Constant legal work led Rush to pursue mediation
With a hospital as large and busy as Rush-Presbyterian-St. Luke’s Medical Center, legal disputes are just a routine part of hospital operations. The hospital’s constant involvement in lawsuits led officials to pursue mediation as a better way to end the disputes.
Rush is a major tertiary care center with 978 beds and annual revenues of more than $638 million, according to figures provided by the hospital. The hospital is self-insured for professional liability and comprehensive general liability risks. The self-insured retention limits are $2.5 million per occurrence and $3 million for birth injuries, with no annual aggregate. There is an additional $55 million of coverage beyond the self-insured retention.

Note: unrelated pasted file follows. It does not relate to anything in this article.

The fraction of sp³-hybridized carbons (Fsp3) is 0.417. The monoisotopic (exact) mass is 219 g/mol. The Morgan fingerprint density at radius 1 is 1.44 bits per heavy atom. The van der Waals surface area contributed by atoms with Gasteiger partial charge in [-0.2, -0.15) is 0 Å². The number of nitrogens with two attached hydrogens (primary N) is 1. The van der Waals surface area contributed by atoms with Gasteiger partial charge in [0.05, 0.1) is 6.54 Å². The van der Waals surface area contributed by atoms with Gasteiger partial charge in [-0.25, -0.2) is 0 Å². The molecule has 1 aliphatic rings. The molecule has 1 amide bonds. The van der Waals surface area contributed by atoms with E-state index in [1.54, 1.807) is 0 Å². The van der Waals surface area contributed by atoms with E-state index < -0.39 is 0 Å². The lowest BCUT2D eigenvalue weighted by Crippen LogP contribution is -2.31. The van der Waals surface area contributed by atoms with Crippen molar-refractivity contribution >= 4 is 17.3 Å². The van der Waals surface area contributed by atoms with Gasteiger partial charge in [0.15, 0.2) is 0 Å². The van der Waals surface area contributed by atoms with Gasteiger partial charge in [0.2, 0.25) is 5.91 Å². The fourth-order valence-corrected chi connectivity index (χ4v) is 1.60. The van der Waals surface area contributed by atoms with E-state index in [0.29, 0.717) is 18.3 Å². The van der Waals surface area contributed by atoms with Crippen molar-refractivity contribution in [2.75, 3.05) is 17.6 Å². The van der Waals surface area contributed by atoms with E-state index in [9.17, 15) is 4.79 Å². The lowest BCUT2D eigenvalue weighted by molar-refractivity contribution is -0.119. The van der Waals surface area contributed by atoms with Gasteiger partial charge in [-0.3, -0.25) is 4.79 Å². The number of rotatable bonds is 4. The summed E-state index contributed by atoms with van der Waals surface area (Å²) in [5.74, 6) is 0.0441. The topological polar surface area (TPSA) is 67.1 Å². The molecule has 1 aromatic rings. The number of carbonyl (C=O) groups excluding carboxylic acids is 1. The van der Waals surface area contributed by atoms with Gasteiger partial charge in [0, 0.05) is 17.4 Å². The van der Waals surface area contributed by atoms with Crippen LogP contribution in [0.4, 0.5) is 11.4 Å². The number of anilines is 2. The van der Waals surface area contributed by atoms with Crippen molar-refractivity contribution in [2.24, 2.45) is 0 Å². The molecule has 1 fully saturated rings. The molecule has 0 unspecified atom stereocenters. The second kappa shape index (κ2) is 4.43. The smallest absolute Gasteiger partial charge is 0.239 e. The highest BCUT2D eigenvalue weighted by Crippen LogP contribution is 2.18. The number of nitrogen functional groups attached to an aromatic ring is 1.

On a typical day, Rush is defending between 175 and 200 pending tort cases, says Max Douglas Brown, JD, general counsel at Rush. Ninety percent of those cases are medical practice. Another 30 or so cases will be filed each year. An average year will see Rush take about six cases to trial, with 80% of those resulting in a defense verdict or a hung jury, Brown says.
Why Rush likes mediation
Rush’s experience with pending trials is in line with other large hospitals in the Chicago area, but it nonetheless can be a terrible drain on resources. That, along with certain trends in Chicago litigation, prompted Rush to pursue mediation, Brown says. He cites these trends that also made mediation attractive:
• Most cases against Rush already were being settled without a trial.
• Jury trials in Cook County, IL, had become "extraordinarily long, expensive, combative, and unpredictable." It was not unusual for cases to take seven years to resolve in court, and additional years could be tacked on for appeals and post-trial motions.
• Juries were becoming increasingly susceptible to emotional manipulation and appeals to race, sex, age, and socioeconomic status.
• The Cook County tort system was becoming increasingly difficult for defense attorneys, with what Brown calls a decided bias toward the plaintiff.